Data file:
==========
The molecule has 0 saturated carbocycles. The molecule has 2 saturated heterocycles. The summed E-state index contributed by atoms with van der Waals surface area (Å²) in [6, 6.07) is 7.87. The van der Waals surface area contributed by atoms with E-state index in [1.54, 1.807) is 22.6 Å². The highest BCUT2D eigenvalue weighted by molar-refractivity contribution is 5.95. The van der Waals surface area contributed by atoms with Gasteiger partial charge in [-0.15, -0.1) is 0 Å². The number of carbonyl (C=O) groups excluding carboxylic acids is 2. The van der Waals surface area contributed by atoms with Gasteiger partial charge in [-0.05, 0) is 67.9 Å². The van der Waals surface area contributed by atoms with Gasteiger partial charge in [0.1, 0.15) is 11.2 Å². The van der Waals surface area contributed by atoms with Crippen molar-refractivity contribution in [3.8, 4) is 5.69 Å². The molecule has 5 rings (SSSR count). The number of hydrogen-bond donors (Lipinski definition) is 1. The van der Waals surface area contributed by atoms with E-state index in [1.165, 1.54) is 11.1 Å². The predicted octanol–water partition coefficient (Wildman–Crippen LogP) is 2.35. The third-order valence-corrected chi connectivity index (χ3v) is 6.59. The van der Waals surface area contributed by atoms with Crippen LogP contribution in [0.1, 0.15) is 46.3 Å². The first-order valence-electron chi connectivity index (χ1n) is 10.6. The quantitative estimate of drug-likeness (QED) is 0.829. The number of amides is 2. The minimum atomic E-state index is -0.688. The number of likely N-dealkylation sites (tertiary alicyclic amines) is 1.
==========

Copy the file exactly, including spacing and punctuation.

The molecule has 0 saturated carbocycles. The molecule has 2 saturated heterocycles. The summed E-state index contributed by atoms with van der Waals surface area (Å²) in [6, 6.07) is 7.87. The van der Waals surface area contributed by atoms with E-state index in [1.54, 1.807) is 22.6 Å². The highest BCUT2D eigenvalue weighted by molar-refractivity contribution is 5.95. The van der Waals surface area contributed by atoms with Gasteiger partial charge in [-0.15, -0.1) is 0 Å². The number of carbonyl (C=O) groups excluding carboxylic acids is 2. The van der Waals surface area contributed by atoms with Gasteiger partial charge in [-0.05, 0) is 67.9 Å². The van der Waals surface area contributed by atoms with Gasteiger partial charge in [0.1, 0.15) is 11.2 Å². The van der Waals surface area contributed by atoms with Crippen molar-refractivity contribution in [3.8, 4) is 5.69 Å². The molecule has 5 rings (SSSR count). The number of hydrogen-bond donors (Lipinski definition) is 1. The van der Waals surface area contributed by atoms with E-state index in [1.165, 1.54) is 11.1 Å². The predicted octanol–water partition coefficient (Wildman–Crippen LogP) is 2.35. The third-order valence-corrected chi connectivity index (χ3v) is 6.59. The van der Waals surface area contributed by atoms with Crippen LogP contribution in [0.1, 0.15) is 46.3 Å². The first-order valence-electron chi connectivity index (χ1n) is 10.6. The quantitative estimate of drug-likeness (QED) is 0.829. The number of amides is 2. The minimum atomic E-state index is -0.688. The number of likely N-dealkylation sites (tertiary alicyclic amines) is 1.